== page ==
The U.S. dollar ended nearly flat in late trading on Wednesday, as the Federal Open Market Committee (FOMC) minutes showed that officials differed on whether any additional interest rate increases would be needed.
The dollar index, which measures the greenback against six major peers, fell 0.01 percent to 105.8195 in late trading.
The minutes released Wednesday showed that all members of the rate-setting FOMC agreed they could proceed carefully on future decisions, which would be based on incoming data rather than any preset path.
“A majority of participants judged that one more increase in the target federal funds rate at a future meeting would likely be appropriate, while some judged it likely that no further increases would be warranted,” the summary of the Sept. 19-20 policy meeting said.
The Fed also received some bad inflation news Wednesday, as the U.S. Labor Department said that the producer price index (PPI), a measure of inflation at the wholesale level, rose 0.5 percent in September.
Excluding food and energy, the core PPI rose 0.3 percent, versus the forecast for 0.2 percent. Inflation pressures came primarily from final demand goods, which surged 0.9 percent, while services increased 0.3 percent.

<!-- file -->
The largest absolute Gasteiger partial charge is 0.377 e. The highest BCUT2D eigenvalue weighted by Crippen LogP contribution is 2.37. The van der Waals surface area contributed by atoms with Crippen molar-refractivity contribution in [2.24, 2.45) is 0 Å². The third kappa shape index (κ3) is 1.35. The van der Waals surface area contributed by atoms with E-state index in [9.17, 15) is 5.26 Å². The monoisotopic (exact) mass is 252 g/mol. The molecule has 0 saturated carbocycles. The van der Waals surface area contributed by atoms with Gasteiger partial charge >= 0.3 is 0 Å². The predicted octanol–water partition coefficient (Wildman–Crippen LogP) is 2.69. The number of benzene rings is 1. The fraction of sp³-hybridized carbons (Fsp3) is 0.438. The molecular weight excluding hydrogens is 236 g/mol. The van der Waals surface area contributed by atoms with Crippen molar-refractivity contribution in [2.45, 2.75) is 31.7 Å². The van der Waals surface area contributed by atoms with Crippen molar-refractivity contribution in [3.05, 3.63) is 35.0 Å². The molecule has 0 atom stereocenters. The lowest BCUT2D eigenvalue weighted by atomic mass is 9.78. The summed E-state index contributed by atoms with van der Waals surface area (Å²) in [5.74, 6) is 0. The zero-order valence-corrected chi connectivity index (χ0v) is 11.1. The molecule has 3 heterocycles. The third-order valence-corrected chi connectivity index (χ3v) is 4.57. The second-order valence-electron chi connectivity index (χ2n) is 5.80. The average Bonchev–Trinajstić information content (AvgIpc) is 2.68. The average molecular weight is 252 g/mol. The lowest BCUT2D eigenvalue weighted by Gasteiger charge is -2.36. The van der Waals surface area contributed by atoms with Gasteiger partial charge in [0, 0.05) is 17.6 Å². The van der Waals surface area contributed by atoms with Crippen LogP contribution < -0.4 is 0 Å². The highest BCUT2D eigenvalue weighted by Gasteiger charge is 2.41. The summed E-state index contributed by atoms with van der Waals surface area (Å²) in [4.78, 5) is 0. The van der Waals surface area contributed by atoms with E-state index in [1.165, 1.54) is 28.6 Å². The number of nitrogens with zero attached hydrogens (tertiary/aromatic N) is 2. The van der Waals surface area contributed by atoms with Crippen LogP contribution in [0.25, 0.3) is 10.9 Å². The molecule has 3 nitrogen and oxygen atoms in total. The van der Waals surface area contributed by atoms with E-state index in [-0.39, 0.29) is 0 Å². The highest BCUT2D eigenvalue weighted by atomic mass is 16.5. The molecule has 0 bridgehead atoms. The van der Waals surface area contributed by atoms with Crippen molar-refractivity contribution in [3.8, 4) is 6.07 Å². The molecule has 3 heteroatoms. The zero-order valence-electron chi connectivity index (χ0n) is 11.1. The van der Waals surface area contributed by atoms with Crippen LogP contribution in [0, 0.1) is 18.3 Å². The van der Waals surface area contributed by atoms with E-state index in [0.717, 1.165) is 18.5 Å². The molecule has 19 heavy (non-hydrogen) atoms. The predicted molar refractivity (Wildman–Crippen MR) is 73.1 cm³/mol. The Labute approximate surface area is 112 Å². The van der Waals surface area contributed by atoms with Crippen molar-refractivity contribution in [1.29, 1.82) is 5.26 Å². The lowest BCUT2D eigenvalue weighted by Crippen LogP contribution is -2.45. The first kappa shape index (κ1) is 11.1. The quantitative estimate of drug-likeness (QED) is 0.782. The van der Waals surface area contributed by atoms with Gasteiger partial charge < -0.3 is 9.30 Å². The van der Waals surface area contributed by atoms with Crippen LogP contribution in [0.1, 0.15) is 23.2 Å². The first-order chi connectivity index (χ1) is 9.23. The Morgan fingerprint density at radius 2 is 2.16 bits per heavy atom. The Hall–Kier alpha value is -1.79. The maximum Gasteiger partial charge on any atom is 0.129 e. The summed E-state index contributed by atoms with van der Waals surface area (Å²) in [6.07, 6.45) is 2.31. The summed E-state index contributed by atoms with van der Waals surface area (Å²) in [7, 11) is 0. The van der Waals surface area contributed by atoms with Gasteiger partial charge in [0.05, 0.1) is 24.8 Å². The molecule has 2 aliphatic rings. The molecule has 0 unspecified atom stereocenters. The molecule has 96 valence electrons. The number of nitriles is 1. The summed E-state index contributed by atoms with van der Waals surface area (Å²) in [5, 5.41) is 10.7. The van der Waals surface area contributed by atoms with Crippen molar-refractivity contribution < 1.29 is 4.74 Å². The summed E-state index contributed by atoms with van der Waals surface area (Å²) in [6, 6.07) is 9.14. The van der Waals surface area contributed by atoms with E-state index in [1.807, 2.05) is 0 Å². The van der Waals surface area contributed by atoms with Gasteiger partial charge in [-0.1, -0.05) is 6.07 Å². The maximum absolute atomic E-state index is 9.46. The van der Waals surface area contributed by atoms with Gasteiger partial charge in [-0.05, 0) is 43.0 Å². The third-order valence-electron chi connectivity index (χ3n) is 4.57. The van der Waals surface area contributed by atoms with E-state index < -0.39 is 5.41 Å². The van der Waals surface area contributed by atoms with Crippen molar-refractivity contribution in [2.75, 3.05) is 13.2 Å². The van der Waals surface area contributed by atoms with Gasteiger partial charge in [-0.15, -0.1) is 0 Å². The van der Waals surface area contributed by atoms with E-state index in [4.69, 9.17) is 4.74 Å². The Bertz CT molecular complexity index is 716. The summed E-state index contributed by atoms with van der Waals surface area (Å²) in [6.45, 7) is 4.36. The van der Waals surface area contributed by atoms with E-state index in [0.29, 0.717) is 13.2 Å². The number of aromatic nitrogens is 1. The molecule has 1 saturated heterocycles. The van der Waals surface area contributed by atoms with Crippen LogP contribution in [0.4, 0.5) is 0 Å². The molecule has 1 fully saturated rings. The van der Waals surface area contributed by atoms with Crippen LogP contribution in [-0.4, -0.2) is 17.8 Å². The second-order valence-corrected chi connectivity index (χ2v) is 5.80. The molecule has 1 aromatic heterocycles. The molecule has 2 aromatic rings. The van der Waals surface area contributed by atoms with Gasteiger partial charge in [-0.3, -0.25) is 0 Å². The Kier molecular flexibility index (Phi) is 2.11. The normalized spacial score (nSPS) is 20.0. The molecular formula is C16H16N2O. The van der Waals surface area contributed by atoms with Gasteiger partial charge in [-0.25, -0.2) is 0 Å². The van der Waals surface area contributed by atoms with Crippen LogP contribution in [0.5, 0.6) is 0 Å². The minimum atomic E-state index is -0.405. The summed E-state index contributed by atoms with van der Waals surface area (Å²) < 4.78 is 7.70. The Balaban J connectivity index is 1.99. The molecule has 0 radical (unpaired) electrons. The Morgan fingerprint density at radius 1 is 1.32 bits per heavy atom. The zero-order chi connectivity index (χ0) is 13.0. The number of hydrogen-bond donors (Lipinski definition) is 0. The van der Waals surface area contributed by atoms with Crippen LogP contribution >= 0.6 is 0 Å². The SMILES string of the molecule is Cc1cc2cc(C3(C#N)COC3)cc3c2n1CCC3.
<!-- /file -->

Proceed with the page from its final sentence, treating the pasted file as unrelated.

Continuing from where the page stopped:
While in the eurozone, the European Central Bank’s Consumer Expectation Survey, carried out in August and released on Wednesday, showed the median respondent thought inflation would be 2.5 percent in three years, up from 2.4 percent in the previous survey around a month earlier.
In late New York trading, the euro increased to 1.0608 U.S. dollars from 1.0598 dollars in the previous session, and the British pound was up to 1.2305 U.S. dollars from 1.2280 dollars.
The U.S. dollar bought 149.2340 Japanese yen, higher than 148.7260 Japanese yen of the previous session. The U.S. dollar was down to 0.9027 Swiss francs from 0.9049 Swiss francs, and it increased to 1.3600 Canadian dollars from 1.3588 Canadian dollars. The U.S. dollar was up to 10.9135 Swedish krona from 10.8696 Swedish krona.